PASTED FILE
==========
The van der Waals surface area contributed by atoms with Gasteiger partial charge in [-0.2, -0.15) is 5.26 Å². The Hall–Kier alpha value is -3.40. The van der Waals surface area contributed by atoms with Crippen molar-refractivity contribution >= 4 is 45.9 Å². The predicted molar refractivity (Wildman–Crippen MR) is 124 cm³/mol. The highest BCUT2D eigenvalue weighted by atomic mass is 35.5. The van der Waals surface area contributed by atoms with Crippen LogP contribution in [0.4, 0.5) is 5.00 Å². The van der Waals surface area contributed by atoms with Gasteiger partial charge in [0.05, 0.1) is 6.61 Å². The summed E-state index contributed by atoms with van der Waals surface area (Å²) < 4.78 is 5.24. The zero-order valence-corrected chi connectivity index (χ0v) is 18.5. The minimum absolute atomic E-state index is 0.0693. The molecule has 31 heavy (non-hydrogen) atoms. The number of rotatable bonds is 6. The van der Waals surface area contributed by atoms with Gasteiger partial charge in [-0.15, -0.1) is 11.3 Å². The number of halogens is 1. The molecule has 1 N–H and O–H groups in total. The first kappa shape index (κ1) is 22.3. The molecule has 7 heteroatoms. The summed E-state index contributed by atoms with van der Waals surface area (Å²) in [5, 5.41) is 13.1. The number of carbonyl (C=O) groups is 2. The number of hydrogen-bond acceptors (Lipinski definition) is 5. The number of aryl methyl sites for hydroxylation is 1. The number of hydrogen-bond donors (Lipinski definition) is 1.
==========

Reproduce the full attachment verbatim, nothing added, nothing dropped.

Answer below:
The van der Waals surface area contributed by atoms with Gasteiger partial charge in [-0.2, -0.15) is 5.26 Å². The Hall–Kier alpha value is -3.40. The van der Waals surface area contributed by atoms with Crippen molar-refractivity contribution >= 4 is 45.9 Å². The predicted molar refractivity (Wildman–Crippen MR) is 124 cm³/mol. The highest BCUT2D eigenvalue weighted by atomic mass is 35.5. The van der Waals surface area contributed by atoms with Crippen LogP contribution in [0.4, 0.5) is 5.00 Å². The van der Waals surface area contributed by atoms with Gasteiger partial charge in [0.05, 0.1) is 6.61 Å². The summed E-state index contributed by atoms with van der Waals surface area (Å²) < 4.78 is 5.24. The zero-order valence-corrected chi connectivity index (χ0v) is 18.5. The minimum absolute atomic E-state index is 0.0693. The molecule has 31 heavy (non-hydrogen) atoms. The number of rotatable bonds is 6. The van der Waals surface area contributed by atoms with Gasteiger partial charge in [-0.15, -0.1) is 11.3 Å². The number of halogens is 1. The molecule has 1 N–H and O–H groups in total. The first kappa shape index (κ1) is 22.3. The molecule has 7 heteroatoms. The summed E-state index contributed by atoms with van der Waals surface area (Å²) in [5, 5.41) is 13.1. The number of carbonyl (C=O) groups is 2. The number of hydrogen-bond acceptors (Lipinski definition) is 5. The number of aryl methyl sites for hydroxylation is 1. The number of hydrogen-bond donors (Lipinski definition) is 1.